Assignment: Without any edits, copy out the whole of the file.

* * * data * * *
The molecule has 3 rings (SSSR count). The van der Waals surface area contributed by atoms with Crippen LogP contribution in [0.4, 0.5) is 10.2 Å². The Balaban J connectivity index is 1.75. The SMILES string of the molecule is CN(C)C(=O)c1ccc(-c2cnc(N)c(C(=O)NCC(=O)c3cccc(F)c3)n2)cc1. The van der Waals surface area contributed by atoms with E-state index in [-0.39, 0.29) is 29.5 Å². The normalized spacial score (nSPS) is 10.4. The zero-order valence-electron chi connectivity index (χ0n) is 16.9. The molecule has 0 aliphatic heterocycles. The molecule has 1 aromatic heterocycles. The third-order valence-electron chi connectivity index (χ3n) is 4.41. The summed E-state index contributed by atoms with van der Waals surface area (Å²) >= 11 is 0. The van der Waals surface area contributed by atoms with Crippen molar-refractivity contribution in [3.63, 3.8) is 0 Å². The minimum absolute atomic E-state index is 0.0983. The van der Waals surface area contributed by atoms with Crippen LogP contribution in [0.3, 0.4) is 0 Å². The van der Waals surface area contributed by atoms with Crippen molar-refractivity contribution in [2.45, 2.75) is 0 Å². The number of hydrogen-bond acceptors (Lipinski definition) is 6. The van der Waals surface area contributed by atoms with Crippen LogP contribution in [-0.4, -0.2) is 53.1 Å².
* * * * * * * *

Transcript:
The molecule has 3 rings (SSSR count). The van der Waals surface area contributed by atoms with Crippen LogP contribution in [0.4, 0.5) is 10.2 Å². The Balaban J connectivity index is 1.75. The SMILES string of the molecule is CN(C)C(=O)c1ccc(-c2cnc(N)c(C(=O)NCC(=O)c3cccc(F)c3)n2)cc1. The van der Waals surface area contributed by atoms with E-state index in [-0.39, 0.29) is 29.5 Å². The normalized spacial score (nSPS) is 10.4. The zero-order valence-electron chi connectivity index (χ0n) is 16.9. The molecule has 0 aliphatic heterocycles. The molecule has 1 aromatic heterocycles. The third-order valence-electron chi connectivity index (χ3n) is 4.41. The summed E-state index contributed by atoms with van der Waals surface area (Å²) >= 11 is 0. The van der Waals surface area contributed by atoms with Crippen molar-refractivity contribution in [3.63, 3.8) is 0 Å². The minimum absolute atomic E-state index is 0.0983. The van der Waals surface area contributed by atoms with Crippen LogP contribution in [0.3, 0.4) is 0 Å². The van der Waals surface area contributed by atoms with Crippen molar-refractivity contribution in [2.45, 2.75) is 0 Å². The number of hydrogen-bond acceptors (Lipinski definition) is 6. The van der Waals surface area contributed by atoms with Crippen LogP contribution in [-0.4, -0.2) is 53.1 Å².